Two black bear cubs have been orphaned after their mother was hit and killed by a vehicle in a construction zone just north of Bragg Creek on Hwy. 22.

A crew from Redwood Meadows Emergency Services came across the incident around 7 p.m. on Aug. 10 while returning from another call, says Fire Chief Rob Evans.

The vehicle was damaged and its passengers were shaken by the incident but uninjured, he says, and the assistance of EMS wasn't required.

"Unfortunately the sow died in the collision, but the crew also noticed quite quickly that there were two cubs off in the trees off the road that were calling for her," he says.

He says the crew stayed at the scene and contacted Fish and Wildlife to help remove the sow's carcass so the cubs wouldn't be tempted to cross the highway.

"That was our main concern after we realized no one was injured and there was no hazard from the actual collision," says Evans. "We wanted to make sure that the cubs were safe"

Others have reported that the cubs did indeed attempt to return to where their mother was killed and are encouraging people to watch for them when driving through the 50k construction zone just north of Bragg Creek.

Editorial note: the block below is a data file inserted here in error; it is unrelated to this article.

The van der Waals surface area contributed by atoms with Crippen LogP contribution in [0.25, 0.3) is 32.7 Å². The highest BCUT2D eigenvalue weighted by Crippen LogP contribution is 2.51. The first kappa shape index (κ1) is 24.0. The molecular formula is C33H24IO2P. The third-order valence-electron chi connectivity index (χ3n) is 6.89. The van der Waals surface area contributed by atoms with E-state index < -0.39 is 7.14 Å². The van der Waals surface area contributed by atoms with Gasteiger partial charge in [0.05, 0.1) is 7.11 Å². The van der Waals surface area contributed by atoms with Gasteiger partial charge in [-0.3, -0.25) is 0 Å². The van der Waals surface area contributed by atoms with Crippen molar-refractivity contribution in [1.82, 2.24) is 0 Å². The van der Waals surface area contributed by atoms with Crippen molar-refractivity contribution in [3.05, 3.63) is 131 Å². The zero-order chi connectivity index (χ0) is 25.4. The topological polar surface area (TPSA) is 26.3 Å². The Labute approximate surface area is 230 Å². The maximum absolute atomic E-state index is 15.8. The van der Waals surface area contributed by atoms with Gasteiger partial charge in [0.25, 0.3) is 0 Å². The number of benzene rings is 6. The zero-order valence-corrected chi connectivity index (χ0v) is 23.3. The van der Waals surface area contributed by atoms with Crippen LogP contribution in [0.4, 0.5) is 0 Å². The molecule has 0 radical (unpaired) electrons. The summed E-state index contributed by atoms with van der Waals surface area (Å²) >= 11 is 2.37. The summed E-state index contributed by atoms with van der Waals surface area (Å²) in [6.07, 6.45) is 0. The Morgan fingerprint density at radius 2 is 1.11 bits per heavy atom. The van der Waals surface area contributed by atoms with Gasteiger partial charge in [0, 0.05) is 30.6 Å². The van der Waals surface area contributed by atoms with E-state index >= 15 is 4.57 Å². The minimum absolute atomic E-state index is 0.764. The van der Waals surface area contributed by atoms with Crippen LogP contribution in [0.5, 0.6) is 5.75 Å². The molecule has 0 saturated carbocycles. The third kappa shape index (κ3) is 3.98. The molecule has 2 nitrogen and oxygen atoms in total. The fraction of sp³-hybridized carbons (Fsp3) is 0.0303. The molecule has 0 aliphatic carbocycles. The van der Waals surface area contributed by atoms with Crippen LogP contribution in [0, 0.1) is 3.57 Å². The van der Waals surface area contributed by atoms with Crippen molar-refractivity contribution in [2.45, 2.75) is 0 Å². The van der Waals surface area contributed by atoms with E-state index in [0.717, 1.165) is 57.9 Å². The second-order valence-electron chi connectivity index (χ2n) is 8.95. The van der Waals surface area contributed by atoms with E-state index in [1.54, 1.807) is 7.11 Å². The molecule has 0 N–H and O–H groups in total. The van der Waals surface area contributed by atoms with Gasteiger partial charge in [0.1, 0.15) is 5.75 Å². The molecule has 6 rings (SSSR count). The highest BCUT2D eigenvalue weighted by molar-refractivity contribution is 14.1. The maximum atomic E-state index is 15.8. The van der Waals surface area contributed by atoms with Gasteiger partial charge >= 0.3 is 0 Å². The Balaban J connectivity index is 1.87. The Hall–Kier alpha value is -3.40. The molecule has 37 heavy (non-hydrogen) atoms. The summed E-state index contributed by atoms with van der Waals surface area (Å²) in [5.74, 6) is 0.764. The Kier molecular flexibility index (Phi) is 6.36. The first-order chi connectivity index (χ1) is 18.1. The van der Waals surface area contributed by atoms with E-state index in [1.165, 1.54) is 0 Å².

Evans says what we should all take from this incident is to stay within the posted speed limit, especially in construction zones, and be on the alert for wildlife crossing the corridor, particularly at dawn and dusk at this time of the year. 

It's not just bears crossing, either. He says deer and elk commonly cross that stretch of highway.

"Just keep an eye out for wildlife, because they can pop out of the ditch so quickly."

The Redwood Emergency Services is 100 per cent manned by volunteers who have extensive training. When it comes to larger animals, though, their formal training revolves around livestock.

"You get any deer, any elk, anything like that, those are big animals, and if they're injured, we just aren't equipped or trained specifically for that type of incident, so we do use the resources of the Fish and Wildlife Conservation Officers if it's appropriate."

They also keep communication lines open with the Cochrane Ecological Institute.

"Bears are different because they are legislated differently, but if it's a fawn, for example, and it's abandoned or orphaned in an incident like this, we've been able to take it to the CEI group and have them care for it."

There's no further update at this point on the welfare of the cubs.